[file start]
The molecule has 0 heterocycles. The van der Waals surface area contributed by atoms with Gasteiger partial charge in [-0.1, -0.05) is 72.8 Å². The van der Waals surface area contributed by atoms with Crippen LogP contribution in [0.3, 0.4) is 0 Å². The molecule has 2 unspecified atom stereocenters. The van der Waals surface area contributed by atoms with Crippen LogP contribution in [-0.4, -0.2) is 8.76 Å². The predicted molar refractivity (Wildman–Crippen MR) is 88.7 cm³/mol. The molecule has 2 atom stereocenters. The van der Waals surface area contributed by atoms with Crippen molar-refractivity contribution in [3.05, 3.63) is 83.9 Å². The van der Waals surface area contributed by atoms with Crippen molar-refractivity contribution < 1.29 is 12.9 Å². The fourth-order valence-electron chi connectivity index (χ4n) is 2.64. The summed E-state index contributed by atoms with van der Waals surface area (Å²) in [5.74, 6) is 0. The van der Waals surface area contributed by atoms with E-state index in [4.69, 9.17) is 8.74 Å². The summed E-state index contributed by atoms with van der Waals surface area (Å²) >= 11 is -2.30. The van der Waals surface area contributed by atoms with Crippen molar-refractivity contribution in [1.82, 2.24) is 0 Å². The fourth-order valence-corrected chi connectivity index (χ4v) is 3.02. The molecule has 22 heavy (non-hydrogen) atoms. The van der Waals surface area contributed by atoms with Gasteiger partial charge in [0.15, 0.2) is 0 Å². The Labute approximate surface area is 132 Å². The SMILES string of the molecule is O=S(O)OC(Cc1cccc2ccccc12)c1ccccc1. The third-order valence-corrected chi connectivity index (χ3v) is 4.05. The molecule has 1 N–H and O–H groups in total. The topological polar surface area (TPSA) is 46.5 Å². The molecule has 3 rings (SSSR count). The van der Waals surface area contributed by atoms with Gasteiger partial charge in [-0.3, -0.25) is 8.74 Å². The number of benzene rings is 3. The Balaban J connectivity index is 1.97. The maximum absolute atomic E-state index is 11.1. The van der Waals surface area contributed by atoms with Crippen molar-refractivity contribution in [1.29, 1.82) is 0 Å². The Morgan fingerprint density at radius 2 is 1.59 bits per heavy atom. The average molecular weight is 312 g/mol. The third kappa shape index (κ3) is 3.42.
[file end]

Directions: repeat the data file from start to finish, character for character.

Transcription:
The molecule has 0 heterocycles. The van der Waals surface area contributed by atoms with Gasteiger partial charge in [-0.1, -0.05) is 72.8 Å². The van der Waals surface area contributed by atoms with Crippen LogP contribution in [0.3, 0.4) is 0 Å². The molecule has 2 unspecified atom stereocenters. The van der Waals surface area contributed by atoms with Crippen LogP contribution in [-0.4, -0.2) is 8.76 Å². The predicted molar refractivity (Wildman–Crippen MR) is 88.7 cm³/mol. The molecule has 2 atom stereocenters. The van der Waals surface area contributed by atoms with Crippen molar-refractivity contribution in [3.05, 3.63) is 83.9 Å². The van der Waals surface area contributed by atoms with Crippen molar-refractivity contribution < 1.29 is 12.9 Å². The fourth-order valence-electron chi connectivity index (χ4n) is 2.64. The summed E-state index contributed by atoms with van der Waals surface area (Å²) in [5.74, 6) is 0. The van der Waals surface area contributed by atoms with E-state index in [4.69, 9.17) is 8.74 Å². The summed E-state index contributed by atoms with van der Waals surface area (Å²) >= 11 is -2.30. The van der Waals surface area contributed by atoms with Crippen molar-refractivity contribution in [1.82, 2.24) is 0 Å². The fourth-order valence-corrected chi connectivity index (χ4v) is 3.02. The molecule has 22 heavy (non-hydrogen) atoms. The van der Waals surface area contributed by atoms with Gasteiger partial charge in [0.15, 0.2) is 0 Å². The Labute approximate surface area is 132 Å². The SMILES string of the molecule is O=S(O)OC(Cc1cccc2ccccc12)c1ccccc1. The third-order valence-corrected chi connectivity index (χ3v) is 4.05. The molecule has 1 N–H and O–H groups in total. The topological polar surface area (TPSA) is 46.5 Å². The molecule has 3 rings (SSSR count). The van der Waals surface area contributed by atoms with Gasteiger partial charge in [-0.3, -0.25) is 8.74 Å². The number of benzene rings is 3. The Balaban J connectivity index is 1.97. The maximum absolute atomic E-state index is 11.1. The van der Waals surface area contributed by atoms with Crippen molar-refractivity contribution in [1.29, 1.82) is 0 Å². The Morgan fingerprint density at radius 2 is 1.59 bits per heavy atom. The average molecular weight is 312 g/mol. The third kappa shape index (κ3) is 3.42.